Tuesday, May 15, 2012

Beherit – Drawing Down the Moon [1993]

Finnish black metal legends Beherit formed in 1989 and have since released a ton of demos and EPs, a couple of compilations, two dark ambient albums and three black metal albums. “Drawing down the Moon” was their first full length released, but their “official” debut album was “At the Devil’s Studio 1990”, which finally saw the light of day in June 2011. A confusing discography, I know, but bear with me as I discuss their most well known album “Drawing down the Moon”.

Recorded in between April and September 1992 but released in November 1993 and produced by the bands’ guitarist, vocalist and keyboardist; Nuclear Holocausto Vengeance, “Drawing down the Moon” is a bit of a departure from their earlier, more straightforward and bestial, work featured on “The Oath of Black Blood” and “At the Devil’s Studio 1990” in that it’s mostly mid-to-slow-paced as opposed to the more fast-paced songs displayed on previous releases and features ambient interludes previously not present. 

The music itself is pretty unique compared to most other black metal released around the same time, and very different to anything that was going on in Norway and Sweden at the time. The guitars often take a step back and mix in with the vocals and drums to produce a “wall of sound” type effect, and there are also moments where slow and mournful melodies are used to pull the listener into a different state of mind before changing it up and assaulting you with more violent bestiality. Special mention has to be made for the vocals, which are generally low the mid-range growls mixed in with some weird clean sections and ritualistic chanting as well as the occasional spoken word piece. The influence of bands such as Sarcófago, Blasphemy and Sadistik Exekution are still ever-present in the music and always an underlying factor in the slower parts and ambient passages, which just goes to show that Beherit were generally more forward-thinking and experimental than their peers at the time, having crafting something that still employs a barbaric and primitive approach while creating a very eerie, dark and sinister atmosphere channeling different techniques such as keyboards and ambiance effectively.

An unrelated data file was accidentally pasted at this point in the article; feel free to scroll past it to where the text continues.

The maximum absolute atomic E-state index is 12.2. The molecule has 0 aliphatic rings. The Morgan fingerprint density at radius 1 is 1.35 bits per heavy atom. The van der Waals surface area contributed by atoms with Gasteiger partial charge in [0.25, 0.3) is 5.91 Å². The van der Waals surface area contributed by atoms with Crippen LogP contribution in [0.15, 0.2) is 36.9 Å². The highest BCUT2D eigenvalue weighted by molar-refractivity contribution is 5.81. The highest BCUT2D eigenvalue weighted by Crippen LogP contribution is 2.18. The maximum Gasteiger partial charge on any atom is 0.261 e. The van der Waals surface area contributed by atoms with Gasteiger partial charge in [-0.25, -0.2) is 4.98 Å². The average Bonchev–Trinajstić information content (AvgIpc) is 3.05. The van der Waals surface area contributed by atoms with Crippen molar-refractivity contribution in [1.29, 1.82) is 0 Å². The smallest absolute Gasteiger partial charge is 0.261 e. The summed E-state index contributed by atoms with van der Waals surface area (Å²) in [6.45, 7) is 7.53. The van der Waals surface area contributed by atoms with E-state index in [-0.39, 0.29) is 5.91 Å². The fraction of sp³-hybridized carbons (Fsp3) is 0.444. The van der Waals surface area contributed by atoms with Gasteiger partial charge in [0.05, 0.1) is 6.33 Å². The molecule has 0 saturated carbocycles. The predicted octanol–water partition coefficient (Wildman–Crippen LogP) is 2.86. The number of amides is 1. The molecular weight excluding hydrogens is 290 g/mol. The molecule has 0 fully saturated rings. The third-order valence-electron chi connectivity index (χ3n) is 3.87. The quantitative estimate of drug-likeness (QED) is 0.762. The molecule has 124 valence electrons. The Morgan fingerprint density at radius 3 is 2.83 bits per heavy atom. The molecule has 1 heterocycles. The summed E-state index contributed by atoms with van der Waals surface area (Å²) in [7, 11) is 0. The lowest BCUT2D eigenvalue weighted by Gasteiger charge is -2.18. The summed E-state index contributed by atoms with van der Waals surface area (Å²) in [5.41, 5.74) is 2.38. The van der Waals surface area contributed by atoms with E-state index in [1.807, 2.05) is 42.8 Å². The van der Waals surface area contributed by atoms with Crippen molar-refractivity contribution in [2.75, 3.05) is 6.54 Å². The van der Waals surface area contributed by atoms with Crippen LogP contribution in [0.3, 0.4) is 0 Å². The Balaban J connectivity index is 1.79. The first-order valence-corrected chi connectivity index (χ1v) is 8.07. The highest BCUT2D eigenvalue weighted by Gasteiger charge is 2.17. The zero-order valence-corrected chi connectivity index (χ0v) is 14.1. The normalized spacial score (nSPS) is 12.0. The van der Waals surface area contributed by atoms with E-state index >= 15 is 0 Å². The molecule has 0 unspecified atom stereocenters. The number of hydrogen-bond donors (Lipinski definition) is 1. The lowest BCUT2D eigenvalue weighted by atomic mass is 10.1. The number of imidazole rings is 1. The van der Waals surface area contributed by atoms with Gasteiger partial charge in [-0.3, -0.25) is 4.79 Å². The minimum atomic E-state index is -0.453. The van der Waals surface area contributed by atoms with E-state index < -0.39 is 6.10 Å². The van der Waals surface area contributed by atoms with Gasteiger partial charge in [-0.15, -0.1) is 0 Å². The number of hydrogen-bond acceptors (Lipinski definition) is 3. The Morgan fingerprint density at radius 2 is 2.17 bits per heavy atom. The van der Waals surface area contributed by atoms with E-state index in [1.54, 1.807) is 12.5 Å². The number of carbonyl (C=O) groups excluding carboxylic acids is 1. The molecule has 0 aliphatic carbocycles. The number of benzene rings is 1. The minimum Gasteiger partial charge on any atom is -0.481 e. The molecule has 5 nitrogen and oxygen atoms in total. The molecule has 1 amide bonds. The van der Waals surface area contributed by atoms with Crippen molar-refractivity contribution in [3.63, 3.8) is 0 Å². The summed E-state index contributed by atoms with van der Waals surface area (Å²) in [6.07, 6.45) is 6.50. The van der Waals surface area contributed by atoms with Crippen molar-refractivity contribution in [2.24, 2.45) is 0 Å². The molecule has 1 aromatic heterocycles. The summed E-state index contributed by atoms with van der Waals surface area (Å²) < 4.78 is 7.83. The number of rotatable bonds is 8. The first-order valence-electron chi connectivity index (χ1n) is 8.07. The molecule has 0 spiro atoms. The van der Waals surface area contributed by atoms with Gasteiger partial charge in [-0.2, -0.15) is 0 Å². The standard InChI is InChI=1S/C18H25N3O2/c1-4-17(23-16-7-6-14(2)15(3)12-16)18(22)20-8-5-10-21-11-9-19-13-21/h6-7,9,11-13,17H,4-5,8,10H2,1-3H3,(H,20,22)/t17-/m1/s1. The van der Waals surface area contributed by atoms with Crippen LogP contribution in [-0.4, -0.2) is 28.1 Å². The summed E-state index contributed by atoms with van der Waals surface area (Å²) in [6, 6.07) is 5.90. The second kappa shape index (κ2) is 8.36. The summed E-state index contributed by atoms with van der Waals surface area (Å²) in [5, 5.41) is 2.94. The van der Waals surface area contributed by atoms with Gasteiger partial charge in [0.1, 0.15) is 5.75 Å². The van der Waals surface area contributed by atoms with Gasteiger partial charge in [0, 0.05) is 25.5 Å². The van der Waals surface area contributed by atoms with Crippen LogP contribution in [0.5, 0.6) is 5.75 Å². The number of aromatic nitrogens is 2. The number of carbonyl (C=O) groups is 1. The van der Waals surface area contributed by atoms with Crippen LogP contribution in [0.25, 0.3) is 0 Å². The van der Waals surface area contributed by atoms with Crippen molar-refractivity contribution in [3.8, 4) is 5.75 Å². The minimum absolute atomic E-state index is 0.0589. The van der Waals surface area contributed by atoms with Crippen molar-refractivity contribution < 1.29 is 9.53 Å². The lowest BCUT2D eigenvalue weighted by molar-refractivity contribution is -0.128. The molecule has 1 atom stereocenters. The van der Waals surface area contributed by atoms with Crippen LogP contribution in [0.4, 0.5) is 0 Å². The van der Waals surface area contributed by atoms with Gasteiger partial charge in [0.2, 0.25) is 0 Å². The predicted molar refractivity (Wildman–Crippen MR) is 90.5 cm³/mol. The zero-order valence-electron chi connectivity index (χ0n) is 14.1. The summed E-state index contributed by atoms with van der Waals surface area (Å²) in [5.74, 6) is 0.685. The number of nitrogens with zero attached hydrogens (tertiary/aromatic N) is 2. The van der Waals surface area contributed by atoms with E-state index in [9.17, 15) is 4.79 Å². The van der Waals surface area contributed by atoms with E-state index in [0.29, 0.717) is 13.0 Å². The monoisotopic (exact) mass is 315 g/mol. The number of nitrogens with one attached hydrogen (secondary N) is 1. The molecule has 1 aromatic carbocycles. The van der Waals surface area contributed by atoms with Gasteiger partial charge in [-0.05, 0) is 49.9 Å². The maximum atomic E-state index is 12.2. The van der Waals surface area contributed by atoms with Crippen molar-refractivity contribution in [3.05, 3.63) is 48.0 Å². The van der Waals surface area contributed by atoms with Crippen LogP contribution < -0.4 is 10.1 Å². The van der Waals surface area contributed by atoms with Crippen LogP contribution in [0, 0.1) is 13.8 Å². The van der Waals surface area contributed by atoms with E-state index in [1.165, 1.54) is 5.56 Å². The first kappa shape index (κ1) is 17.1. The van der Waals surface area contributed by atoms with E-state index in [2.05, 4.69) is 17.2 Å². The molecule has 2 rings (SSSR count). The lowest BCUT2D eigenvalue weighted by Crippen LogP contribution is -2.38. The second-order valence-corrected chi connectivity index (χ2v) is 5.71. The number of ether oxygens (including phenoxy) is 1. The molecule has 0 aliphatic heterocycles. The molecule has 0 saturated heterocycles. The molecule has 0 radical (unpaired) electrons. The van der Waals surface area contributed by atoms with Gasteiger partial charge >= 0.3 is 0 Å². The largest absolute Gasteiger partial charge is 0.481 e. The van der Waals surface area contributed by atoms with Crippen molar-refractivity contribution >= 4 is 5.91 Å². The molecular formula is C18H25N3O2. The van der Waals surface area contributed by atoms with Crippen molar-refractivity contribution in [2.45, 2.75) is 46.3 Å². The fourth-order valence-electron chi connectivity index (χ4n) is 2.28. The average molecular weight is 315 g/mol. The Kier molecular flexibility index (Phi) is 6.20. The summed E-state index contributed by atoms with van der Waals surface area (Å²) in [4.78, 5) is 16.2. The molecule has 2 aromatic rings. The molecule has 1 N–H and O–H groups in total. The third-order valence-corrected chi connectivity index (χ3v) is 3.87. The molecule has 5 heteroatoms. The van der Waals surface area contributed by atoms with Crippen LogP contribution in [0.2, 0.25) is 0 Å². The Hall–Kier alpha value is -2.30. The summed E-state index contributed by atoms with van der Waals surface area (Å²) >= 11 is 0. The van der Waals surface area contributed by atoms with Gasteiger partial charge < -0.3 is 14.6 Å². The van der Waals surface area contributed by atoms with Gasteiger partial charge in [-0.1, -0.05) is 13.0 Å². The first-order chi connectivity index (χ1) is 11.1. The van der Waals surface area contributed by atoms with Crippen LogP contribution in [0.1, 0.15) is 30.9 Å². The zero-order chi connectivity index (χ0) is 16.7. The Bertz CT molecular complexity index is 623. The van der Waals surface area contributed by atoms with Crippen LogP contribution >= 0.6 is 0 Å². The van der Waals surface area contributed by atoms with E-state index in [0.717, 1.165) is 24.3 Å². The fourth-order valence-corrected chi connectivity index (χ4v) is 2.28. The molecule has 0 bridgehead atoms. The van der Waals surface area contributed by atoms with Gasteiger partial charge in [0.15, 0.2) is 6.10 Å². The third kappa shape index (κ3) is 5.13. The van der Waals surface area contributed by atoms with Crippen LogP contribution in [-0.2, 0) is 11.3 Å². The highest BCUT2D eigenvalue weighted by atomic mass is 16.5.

This album is truly something special to behold, and is best viewed as a singular epic piece of music rather than a collection of individual songs. An essential black metal classic if there ever was one!

Salomon's Gate
The Gate of Nanna
Werewolf, Semen and Blood

Final Rating:
10.0/10 Legendary